In Washington, both Democrats and Republican senators have desperately demanded the White House cooperate with the Islamic Republic to defeat ISIS. The United States has already delegated its top deputy secretary of state, William Burns to meet Iranian Foreign Minister Mohammad Javad Zarif in Vienna.
But the United States is cautious about raising the concerns of other Arab countries in the region as well as the Sunni Iraqis. In addition, the Islamic Republic is making calculated remarks to not depict itself as a country that interferes in the domestic affairs of another Arab country.
Currently, the political and economic interests between the Islamic Republic, the United States and the government of Prime Minister Nouri al-Maliki seem to seamlessly align.
Military coordination between the two adversaries: Iran's socio-political and socio-economic leverage over Iraq.
In other words, the two enemies, the United States and the Islamic Republic, share significant national, strategic, and geopolitical interests in defending the Iraqi government and the status quo.
The Islamic Republic is currently considered to be the most influential foreign force in Iraq, after the withdrawal of U.S. forces from Iraq. It is critical to point out that the current Iranian influence in Baghdad is only through militaristic, security-linked and political dimensions. Iran's considerable amount of influence over Iraq also derives from social, economic, and religious realms as well as political and security frameworks
President Hassan Rouhani is a realist and pragmatist. His remarks showing willingness to cooperate with the United States are a manifestation of this character.
Moreover, this is not the first time that the Islamic Republic is assisting the Iraqi government to subdue Sunni insurgents or other oppositions. Iranian senior officers have frequently offered assistance to Iraq's central government in the fighting of Sunni insurgents.
Iran has close security, political and intelligence ties with other powerful and influential Shiite groups including the Islamic Supreme Council of Iraq (ISCI) and the followers of Muqtada al-Sadr's group as well.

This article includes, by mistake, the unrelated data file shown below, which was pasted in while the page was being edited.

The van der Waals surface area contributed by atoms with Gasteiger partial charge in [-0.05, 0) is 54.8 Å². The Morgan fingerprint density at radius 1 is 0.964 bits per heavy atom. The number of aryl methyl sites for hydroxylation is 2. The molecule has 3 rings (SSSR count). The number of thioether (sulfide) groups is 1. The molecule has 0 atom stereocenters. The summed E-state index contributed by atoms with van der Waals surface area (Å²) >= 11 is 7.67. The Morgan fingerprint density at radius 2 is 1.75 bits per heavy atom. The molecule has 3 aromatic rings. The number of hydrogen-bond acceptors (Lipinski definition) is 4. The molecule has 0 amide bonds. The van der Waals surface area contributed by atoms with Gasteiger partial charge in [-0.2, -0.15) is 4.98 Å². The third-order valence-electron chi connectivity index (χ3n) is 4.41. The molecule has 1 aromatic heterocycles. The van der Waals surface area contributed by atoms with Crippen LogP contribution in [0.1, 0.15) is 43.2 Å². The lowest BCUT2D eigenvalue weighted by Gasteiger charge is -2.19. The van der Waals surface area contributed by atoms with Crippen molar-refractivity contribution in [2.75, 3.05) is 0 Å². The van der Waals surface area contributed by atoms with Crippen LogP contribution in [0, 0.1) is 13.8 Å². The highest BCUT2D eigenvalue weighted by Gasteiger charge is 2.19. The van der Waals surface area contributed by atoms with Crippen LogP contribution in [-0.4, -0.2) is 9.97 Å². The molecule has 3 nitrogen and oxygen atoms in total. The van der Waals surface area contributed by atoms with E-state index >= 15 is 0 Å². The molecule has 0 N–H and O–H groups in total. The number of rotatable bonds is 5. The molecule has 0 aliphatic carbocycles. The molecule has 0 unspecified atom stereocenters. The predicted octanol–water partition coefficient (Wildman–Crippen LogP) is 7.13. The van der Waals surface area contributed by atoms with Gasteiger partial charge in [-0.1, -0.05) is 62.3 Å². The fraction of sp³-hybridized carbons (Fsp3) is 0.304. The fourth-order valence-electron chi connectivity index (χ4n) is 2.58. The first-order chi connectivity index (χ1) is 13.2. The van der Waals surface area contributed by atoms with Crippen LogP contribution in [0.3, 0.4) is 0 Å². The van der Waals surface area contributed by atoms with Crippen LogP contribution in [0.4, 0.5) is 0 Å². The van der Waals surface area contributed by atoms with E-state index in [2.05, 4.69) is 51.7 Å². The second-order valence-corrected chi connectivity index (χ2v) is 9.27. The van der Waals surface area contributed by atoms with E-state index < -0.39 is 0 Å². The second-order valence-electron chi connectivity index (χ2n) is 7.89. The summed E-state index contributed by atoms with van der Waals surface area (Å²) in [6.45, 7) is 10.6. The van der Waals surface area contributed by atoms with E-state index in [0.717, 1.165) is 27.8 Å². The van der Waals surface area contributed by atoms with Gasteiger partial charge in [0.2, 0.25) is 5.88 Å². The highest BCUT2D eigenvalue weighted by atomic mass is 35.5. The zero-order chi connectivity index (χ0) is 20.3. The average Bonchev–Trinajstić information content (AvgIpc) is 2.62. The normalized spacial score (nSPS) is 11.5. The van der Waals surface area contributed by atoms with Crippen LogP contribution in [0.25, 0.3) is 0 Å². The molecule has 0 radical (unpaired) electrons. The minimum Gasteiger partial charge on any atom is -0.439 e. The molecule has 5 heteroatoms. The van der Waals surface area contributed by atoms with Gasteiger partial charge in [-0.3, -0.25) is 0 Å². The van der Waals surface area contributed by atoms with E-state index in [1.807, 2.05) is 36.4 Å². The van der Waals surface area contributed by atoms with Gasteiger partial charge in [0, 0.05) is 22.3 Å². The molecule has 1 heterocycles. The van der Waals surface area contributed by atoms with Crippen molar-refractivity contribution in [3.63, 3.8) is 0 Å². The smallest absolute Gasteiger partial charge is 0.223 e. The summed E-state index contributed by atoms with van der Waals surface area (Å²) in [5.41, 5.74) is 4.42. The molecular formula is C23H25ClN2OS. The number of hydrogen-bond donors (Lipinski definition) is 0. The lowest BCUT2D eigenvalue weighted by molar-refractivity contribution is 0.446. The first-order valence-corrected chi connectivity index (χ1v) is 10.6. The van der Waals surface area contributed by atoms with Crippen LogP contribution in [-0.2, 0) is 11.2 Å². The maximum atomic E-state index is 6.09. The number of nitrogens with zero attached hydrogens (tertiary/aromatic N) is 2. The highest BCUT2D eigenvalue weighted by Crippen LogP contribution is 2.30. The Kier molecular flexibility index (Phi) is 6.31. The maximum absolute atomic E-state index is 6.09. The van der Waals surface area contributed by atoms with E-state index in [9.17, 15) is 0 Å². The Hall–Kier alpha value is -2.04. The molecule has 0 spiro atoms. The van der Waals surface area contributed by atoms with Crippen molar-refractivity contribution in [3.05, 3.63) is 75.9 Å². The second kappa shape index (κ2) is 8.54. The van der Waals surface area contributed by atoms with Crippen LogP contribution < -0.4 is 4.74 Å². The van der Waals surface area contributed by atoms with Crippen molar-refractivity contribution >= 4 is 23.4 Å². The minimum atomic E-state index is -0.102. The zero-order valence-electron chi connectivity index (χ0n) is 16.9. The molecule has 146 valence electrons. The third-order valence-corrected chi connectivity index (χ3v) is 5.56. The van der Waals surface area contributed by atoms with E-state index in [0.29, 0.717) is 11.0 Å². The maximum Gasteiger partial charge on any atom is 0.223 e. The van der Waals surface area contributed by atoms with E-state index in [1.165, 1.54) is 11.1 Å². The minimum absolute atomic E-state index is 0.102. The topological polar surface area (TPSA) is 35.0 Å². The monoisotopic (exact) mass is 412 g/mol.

With the new announcements this week from Secretary of the State John Kerry and the White House, declaring that the United States is willing to cooperate with the Islamic Republic, Iran receives a green light and the legitimacy needed. Instead of secretive operations and assistances carried out by the Islamic Republic, the nation can now use the full-scale force of IRGC, its intelligence and the Quds forces to fight alongside Iraqi government forces and defeat ISIS.
Previously, the significant relationship between Iran's elite Revolutionary Guards Quds force and the Maliki government was kept secretive in order to project the picture that Iran is not publicly interfering and intervening in the affairs of other Arab countries in addition to Syria.
Second, Rouhani's government was and still is attempting to send a message to other regional powers that Iran is not pursuing a sectarian foreign policy agenda in Iraq, despite the fact that Tehran's policies on Iraq have so far been sectarian.
Finally, the military cooperation between the Islamic Republic and United States will boost Iran's hegemonic power, domestically and regionally. In addition, the Islamic Republic will be capable of manifesting its regional power by depicting the picture that United States is dependent on the Iran in the region.
Majid Rafizadeh, an American scholar and political scientist, is president of the International American Council on the Middle East. He is originally from the Islamic Republic of Iran and Syria.
This post first appeared on Al Arabiya.